% before and after ‘shopify’, the results will include any table name that contains ‘shopify’ regardless of whatever comes before or after it. Table names included in our results must also include ‘orders’ (could have any character or set of characters on either side of the text).
ILIKE (as opposed to
LIKE) is not case-sensitive (but it is specific to Postgres).
Next step: find your data
Find a table (from the list above) that has a column with “country” in the column name
DISTINCT tablename, "column" FROM PG_TABLE_DEF WHERE schemaname = 'public' AND tablename ILIKE '%shopify%' AND tablename ILIKE '%orders%' AND "column" ILIKE '%country%'
Each of these tables has a column with “country” in the column name. To explore the tables individually,
SELECT * FROM table_name.
Next step: explore a table of interest
Select the top 10 rows from “shopify_orders_shipping_address” table
SELECT TOP 10 * FROM shopify_orders_shipping_address
This query helps us to see what information is in the shopify_orders_shipping_address table.
Note: if you are using Mode Analytics or a SQL editor that has a “limit” box, you may have to uncheck it before running this query. A query cannot have multiple
LIMIT clauses (the checked box means
LIMIT 100 rows).
A couple of things to note:
- I limited the columns to “id” and “country” for this post (to respect confidentiality).
SELECT TOP xor
LIMIT xwill return rows in the same order as they are listed in the table. If the table is sorted, it will return rows in the sorted order. If the table is not sorted, the returned rows will not be sorted.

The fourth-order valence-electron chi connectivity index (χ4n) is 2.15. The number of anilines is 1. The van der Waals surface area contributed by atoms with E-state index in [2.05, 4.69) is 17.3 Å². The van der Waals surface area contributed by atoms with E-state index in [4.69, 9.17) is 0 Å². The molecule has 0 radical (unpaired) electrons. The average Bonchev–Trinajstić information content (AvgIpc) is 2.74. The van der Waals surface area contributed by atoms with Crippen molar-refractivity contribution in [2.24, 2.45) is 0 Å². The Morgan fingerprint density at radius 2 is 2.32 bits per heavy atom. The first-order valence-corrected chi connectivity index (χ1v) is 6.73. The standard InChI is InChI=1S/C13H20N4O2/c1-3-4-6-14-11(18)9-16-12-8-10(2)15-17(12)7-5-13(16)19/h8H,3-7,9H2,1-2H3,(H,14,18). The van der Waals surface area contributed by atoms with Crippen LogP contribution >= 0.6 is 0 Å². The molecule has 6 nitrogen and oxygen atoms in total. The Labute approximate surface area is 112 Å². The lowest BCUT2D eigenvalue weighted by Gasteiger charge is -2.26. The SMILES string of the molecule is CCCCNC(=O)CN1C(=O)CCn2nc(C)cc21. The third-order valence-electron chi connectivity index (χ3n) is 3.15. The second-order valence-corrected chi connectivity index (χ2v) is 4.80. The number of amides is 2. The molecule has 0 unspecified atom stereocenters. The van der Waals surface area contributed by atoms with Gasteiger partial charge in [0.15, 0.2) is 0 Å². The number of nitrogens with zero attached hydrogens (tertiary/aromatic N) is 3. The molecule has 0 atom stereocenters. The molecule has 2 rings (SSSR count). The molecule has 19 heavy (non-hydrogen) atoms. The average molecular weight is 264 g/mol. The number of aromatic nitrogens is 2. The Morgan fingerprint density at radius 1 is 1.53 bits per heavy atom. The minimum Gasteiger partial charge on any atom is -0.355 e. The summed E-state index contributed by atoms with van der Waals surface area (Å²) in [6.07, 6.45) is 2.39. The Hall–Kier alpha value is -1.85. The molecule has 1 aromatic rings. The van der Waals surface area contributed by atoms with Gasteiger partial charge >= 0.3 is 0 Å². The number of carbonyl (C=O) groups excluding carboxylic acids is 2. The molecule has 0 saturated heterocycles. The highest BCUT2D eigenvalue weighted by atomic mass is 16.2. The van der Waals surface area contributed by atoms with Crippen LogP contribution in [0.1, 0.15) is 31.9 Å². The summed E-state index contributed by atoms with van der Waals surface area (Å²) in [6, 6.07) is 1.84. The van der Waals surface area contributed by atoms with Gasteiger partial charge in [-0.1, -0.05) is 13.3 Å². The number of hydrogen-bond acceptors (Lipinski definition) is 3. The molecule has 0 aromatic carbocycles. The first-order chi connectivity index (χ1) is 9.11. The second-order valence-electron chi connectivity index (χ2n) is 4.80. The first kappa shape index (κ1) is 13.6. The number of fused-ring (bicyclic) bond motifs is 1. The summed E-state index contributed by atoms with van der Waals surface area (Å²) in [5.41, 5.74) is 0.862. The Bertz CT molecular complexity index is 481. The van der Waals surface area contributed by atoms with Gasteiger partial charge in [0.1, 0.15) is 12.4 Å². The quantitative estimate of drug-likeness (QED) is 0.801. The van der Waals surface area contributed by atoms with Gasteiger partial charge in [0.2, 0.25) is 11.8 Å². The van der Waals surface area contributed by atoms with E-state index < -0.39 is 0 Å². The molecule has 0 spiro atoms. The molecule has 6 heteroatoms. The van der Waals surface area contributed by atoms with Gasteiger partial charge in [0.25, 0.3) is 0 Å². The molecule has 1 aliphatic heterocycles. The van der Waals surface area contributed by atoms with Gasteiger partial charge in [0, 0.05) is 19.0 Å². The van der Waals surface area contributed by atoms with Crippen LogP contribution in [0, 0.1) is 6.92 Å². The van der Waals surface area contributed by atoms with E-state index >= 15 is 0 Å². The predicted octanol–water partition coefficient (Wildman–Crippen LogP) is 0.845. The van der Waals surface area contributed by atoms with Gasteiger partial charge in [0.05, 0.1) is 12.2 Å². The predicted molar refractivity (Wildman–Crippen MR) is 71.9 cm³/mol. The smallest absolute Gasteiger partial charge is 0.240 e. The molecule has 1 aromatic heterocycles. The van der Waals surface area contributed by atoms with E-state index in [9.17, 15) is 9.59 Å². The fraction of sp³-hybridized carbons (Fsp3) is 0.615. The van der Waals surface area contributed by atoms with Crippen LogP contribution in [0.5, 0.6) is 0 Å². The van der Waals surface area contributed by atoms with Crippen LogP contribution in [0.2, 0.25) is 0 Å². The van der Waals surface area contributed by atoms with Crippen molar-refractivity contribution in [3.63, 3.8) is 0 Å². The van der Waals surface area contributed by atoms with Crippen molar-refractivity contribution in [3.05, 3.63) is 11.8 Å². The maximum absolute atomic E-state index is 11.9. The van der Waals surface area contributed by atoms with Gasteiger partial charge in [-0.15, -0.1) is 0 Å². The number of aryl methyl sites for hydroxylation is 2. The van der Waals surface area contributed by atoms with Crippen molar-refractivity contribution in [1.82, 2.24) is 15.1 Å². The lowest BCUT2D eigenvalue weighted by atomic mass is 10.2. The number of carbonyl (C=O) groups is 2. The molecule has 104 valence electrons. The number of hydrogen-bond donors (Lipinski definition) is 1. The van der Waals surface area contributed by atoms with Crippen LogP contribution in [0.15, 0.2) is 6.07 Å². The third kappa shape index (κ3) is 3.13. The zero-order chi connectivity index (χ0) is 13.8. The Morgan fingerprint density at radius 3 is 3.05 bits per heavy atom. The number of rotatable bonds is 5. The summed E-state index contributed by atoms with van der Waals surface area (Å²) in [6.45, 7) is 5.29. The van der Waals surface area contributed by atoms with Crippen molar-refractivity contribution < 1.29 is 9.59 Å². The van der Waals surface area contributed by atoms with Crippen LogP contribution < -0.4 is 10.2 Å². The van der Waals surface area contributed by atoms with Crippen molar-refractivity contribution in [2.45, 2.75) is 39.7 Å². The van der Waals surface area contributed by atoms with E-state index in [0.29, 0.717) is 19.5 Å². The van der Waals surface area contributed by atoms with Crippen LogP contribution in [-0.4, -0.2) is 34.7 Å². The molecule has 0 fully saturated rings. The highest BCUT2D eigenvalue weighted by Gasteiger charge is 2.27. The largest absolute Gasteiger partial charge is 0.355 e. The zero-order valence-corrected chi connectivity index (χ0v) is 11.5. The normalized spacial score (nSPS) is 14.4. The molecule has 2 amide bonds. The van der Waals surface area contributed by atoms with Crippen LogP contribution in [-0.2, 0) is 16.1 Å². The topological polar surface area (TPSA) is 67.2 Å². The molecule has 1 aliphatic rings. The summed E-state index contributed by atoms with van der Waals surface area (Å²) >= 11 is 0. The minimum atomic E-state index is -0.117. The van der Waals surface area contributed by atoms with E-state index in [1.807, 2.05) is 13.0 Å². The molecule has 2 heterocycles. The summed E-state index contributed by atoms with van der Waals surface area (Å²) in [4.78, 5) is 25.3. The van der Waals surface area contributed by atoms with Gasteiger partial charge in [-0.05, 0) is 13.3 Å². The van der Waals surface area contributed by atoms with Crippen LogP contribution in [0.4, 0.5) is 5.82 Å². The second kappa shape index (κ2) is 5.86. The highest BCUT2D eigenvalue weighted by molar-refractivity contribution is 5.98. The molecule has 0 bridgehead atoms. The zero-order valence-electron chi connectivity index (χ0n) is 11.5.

SELECT TOP 10 id, country FROM public.shopify_orders_shipping_address
This query would yield the same results because “public” is the schema that contains the table “shopify_orders_shipping_address”.
Drill down: find an interesting column
Select distinct values of an interesting column
SELECT DISTINCT country FROM shopify_orders_shipping_address
This query returns each unique value from the “country” column in the “shopify_orders_shipping_address” table.
Aggregate values in an interesting column
Once you’ve explored the values in an interesting column, you can aggregate (group) them.
Group Shopify orders by country - BINGO!
SELECT country, COUNT(id) as orders FROM shopify_orders_shipping_address GROUP BY country
This query returns columns named “country” and “orders”. “Orders” contains the total count of order “ids” from the “shopify_orders_shipping_address” table. The results are grouped by country. You can see that most Shopify orders were shipped to addresses in the United States.
Filter rows that contain an interesting value in a column
Select orders shipped to the United States or the Philippines (only).
SELECT country, COUNT(id) AS orders FROM public.shopify_orders_shipping_address WHERE country IN ('United States', 'Philippines') GROUP BY country
WHERE clause limits our results to orders that have “United States” or “Philippines” in the column called “country”.
I hope this post gave you some tools to start exploring your data. My intention was to help you get “the lay of the land” with a more meta overview (
PG_TABLE_DEF) and then give you ideas about how to hone in on values of interest. I know from experience, learning SQL can be overwhelming. It’s helpful to start with simple queries (and take breaks)! I encourage you to practice and get comfortable with your own data. This is a great way to get started.